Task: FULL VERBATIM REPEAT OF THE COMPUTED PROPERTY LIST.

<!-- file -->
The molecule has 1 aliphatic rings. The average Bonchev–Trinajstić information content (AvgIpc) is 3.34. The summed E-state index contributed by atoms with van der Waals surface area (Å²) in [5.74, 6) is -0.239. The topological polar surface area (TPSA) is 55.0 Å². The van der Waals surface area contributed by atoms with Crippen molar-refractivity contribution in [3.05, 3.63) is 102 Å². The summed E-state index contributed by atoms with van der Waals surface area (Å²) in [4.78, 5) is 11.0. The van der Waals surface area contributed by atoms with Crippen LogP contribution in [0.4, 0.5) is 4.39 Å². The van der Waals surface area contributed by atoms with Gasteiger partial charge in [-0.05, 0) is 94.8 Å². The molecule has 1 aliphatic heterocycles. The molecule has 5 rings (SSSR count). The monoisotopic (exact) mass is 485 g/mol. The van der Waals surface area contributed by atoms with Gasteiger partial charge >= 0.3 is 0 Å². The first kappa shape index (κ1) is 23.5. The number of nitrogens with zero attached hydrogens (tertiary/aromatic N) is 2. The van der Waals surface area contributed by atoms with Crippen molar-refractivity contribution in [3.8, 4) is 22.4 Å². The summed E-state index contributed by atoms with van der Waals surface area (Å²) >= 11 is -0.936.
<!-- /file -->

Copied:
The molecule has 1 aliphatic rings. The average Bonchev–Trinajstić information content (AvgIpc) is 3.34. The summed E-state index contributed by atoms with van der Waals surface area (Å²) in [5.74, 6) is -0.239. The topological polar surface area (TPSA) is 55.0 Å². The van der Waals surface area contributed by atoms with Crippen molar-refractivity contribution in [3.05, 3.63) is 102 Å². The summed E-state index contributed by atoms with van der Waals surface area (Å²) in [4.78, 5) is 11.0. The van der Waals surface area contributed by atoms with Crippen LogP contribution in [0.4, 0.5) is 4.39 Å². The van der Waals surface area contributed by atoms with Gasteiger partial charge in [-0.05, 0) is 94.8 Å². The molecule has 1 aliphatic heterocycles. The molecule has 5 rings (SSSR count). The monoisotopic (exact) mass is 485 g/mol. The van der Waals surface area contributed by atoms with Gasteiger partial charge >= 0.3 is 0 Å². The first kappa shape index (κ1) is 23.5. The number of nitrogens with zero attached hydrogens (tertiary/aromatic N) is 2. The van der Waals surface area contributed by atoms with Crippen molar-refractivity contribution in [3.8, 4) is 22.4 Å². The summed E-state index contributed by atoms with van der Waals surface area (Å²) >= 11 is -0.936.